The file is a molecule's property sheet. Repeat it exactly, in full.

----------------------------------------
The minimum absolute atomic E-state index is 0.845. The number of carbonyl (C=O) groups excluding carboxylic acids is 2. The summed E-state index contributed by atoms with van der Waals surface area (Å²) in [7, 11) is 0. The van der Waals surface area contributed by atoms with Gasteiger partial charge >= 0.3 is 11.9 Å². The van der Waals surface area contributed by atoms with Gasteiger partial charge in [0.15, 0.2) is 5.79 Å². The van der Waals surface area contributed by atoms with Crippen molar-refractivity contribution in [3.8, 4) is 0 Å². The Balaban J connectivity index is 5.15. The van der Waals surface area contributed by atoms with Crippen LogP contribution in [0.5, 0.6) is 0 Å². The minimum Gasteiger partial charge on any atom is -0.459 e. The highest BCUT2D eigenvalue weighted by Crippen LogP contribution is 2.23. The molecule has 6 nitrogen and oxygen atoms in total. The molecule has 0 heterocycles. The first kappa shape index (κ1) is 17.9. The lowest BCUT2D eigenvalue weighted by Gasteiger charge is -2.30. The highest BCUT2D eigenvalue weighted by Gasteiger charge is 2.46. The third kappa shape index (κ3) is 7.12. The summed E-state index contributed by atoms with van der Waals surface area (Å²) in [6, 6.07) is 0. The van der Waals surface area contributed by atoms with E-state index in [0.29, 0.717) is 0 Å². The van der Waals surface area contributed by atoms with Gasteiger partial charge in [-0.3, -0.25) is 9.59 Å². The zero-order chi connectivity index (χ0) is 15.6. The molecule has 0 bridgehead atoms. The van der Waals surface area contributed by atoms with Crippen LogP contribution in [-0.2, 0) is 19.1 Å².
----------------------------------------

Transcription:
The minimum absolute atomic E-state index is 0.845. The number of carbonyl (C=O) groups excluding carboxylic acids is 2. The summed E-state index contributed by atoms with van der Waals surface area (Å²) in [7, 11) is 0. The van der Waals surface area contributed by atoms with Gasteiger partial charge >= 0.3 is 11.9 Å². The van der Waals surface area contributed by atoms with Gasteiger partial charge in [0.15, 0.2) is 5.79 Å². The van der Waals surface area contributed by atoms with Crippen molar-refractivity contribution in [3.8, 4) is 0 Å². The Balaban J connectivity index is 5.15. The van der Waals surface area contributed by atoms with Crippen LogP contribution in [0.5, 0.6) is 0 Å². The minimum Gasteiger partial charge on any atom is -0.459 e. The highest BCUT2D eigenvalue weighted by Crippen LogP contribution is 2.23. The molecule has 6 nitrogen and oxygen atoms in total. The molecule has 0 heterocycles. The first kappa shape index (κ1) is 17.9. The lowest BCUT2D eigenvalue weighted by Gasteiger charge is -2.30. The highest BCUT2D eigenvalue weighted by Gasteiger charge is 2.46. The third kappa shape index (κ3) is 7.12. The summed E-state index contributed by atoms with van der Waals surface area (Å²) in [6, 6.07) is 0. The van der Waals surface area contributed by atoms with E-state index in [0.29, 0.717) is 0 Å². The van der Waals surface area contributed by atoms with Gasteiger partial charge in [-0.3, -0.25) is 9.59 Å². The zero-order chi connectivity index (χ0) is 15.6. The molecule has 0 bridgehead atoms. The van der Waals surface area contributed by atoms with Crippen LogP contribution in [-0.2, 0) is 19.1 Å².